Nobody should start to undertake a large project. You start with a small _trivial_ project, and you should never expect it to get large. If you do, you’ll just overdesign and generally think it is more important than it likely is at that stage. Or worse, you might be scared away by the sheer size of the work you envision.
So start small, and think about the details. Don’t think about some big picture and fancy design. If it doesn’t solve some fairly immediate need, it’s almost certainly over-designed. And don’t expect people to jump in and help you. That’s not how these things work. You need to get something half-way _useful_ first, and then others will say “hey, that _almost_ works for me”, and they’ll get involved in the project.
And if there is anything I’ve learnt from Linux, it’s that projects have a life of their own, and you should _not_ try to enforce your “vision” too strongly on them. Most often you’re wrong anyway, and if you’re not flexible and willing to take input from others (and willing to change direction when it turned out your vision was flawed), you’ll never get anything good done.
In other words, be willing to admit your mistakes, and don’t expect to get anywhere big in any kind of short timeframe. I’ve been doing Linux for thirteen years, and I expect to do it for quite some time still. If I had _expected_ to do something that big, I’d never have started. It started out small and insignificant, and that’s how I thought about it.
Steven Johnson (author of “Emergence” and “Mind Wide Open”) writes about his forthcoming book – “Everything Bad Is Good For You.”
Unlike my first three books, which were all to varying degrees intellectual travelogues with me as a kind of tour guide (“let me travel with you through the world of emergence, or neuroscience, and show you the interesting landmarks”), Everything Bad is a pure work of persuasion, an old-fashioned polemic. It’s shorter than the others, and barely has any chapters, and I’m not really introducing the reader to outside experts as the last two have. It’s just me trying to marshal all the evidence I can to persuade the reader of a single long-term trend: that popular culture on average has been steadily growing more complex and cognitively challenging over the past thirty years. The dumbing-down, instant gratification society assumption has it completely wrong. Popular entertainment is making us smarter and more engaged, not catering to our base instincts.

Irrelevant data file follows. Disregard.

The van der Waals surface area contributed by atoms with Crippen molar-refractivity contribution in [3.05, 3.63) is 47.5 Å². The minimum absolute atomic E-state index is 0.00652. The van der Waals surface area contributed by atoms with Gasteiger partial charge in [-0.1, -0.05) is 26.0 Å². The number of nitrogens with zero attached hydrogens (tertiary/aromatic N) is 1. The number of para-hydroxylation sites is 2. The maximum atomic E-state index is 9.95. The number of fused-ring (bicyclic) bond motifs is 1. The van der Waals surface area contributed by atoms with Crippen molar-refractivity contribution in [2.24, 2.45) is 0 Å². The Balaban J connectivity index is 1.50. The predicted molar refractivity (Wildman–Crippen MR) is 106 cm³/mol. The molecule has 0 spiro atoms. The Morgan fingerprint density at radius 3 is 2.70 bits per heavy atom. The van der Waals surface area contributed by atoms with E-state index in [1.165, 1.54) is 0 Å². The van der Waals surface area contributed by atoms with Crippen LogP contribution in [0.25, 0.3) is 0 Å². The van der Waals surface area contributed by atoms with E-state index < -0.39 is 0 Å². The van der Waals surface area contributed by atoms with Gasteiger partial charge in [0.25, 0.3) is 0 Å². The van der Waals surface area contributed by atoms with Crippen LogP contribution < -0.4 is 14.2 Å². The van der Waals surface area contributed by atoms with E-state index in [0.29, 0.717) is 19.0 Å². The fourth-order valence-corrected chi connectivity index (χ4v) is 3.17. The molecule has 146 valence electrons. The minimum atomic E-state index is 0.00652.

I call this long-term trend the Sleeper Curve, after that famous Woody Allen joke from his mock sci-fi film where a team of scientists from 2029 are astounded that 20th-century society failed to grasp the nutritional merits of cream pies and hot fudge. (In conversation, I sometimes describe this book as the Atkins diet for pop culture.) Over the course of the book, I look at everything from Grand Theft Auto to “24,” from Finding Nemo to “Dallas,” from “Hill Street Blues” to “The Sopranos,” from “Oprah” to “The Apprentice.” There’s some material about the internet, too, though less than you might suspect. (And I’m pretty sure the word “blog” never appears — imagine that!) The critical method I’ve concocted for making the argument is one of my favorite things about the book — it draws a little on narratology, a little on brain science, a little economics and media criticism, a dash of social network theory. But it tries to yoke all those disciplines together in a consistent and unified way. Or at least I think it does.
Business Week has a special report: “Whether it’s tech industry’s giants or a new class of startups that push computing into the easy-to-use world of utilities, customers will benefit the most. In this special report, BusinessWeek Online explores various facets of this trend, from wireless technology to big bets being made by Sun to the impact on small businesses. It will also examine how well browser pioneer Andreessen has done in his efforts to address the problem, and it follows the venture-capital money to a new generation of tech startups.”